According to the Census Bureau, in 2020, just under half of Black people own their homes. This alarming statistic isn’t a result of our home buying power as a community. Instead, it is a function of deeper systemic issues.
From red-lining to frequent denial of housing loans, the housing system in this country was designed for us to fail. Even if a few of us successfully weave through the matrix of capitalism, that does not represent our common experience.
Ownership itself could be seen as a byproduct of white supremacy where property follows suit to exploitation and conquering of nations. Ownership could also represent Blackness. A home for us represents the hardships of getting it in the first place. So how do we wrestle with these two ideals?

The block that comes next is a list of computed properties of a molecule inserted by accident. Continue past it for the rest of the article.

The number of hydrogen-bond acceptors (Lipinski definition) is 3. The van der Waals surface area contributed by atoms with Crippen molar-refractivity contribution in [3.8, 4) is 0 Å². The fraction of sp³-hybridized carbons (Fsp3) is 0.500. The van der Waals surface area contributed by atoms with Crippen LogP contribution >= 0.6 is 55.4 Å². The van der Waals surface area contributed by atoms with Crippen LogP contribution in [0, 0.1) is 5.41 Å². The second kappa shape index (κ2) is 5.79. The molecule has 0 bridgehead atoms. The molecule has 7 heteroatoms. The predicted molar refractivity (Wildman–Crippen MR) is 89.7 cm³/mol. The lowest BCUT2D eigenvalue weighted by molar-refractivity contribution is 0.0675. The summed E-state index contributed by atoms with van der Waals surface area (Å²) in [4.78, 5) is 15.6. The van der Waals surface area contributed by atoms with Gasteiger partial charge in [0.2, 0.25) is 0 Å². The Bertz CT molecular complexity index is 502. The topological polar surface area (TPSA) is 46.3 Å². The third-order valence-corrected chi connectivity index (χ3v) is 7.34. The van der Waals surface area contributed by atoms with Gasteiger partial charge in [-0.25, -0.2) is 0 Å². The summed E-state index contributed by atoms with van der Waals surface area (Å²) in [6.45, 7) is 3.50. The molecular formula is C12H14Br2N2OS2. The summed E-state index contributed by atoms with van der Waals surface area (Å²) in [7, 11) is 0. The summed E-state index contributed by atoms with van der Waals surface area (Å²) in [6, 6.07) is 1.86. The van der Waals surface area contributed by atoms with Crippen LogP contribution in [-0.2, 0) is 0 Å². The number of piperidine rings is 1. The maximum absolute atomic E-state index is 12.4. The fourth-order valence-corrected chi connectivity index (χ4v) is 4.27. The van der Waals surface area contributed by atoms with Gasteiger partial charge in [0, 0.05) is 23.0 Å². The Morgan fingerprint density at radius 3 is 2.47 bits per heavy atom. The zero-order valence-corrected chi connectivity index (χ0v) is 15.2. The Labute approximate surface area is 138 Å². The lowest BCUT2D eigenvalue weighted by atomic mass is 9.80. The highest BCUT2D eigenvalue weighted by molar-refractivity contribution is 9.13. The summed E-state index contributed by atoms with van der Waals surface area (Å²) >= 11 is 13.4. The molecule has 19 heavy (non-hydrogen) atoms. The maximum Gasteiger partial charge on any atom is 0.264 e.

Community is how we truly create something that we own. America encourages us to invest in the individual and buy the biggest home on the block. But what if we bought homes just to house Black people and build communities around it?
We must reimagine what property and ownership mean to our community. Working within this capitalistic system will only confine us to the rules it sets. We have to invest and build with each other away from it.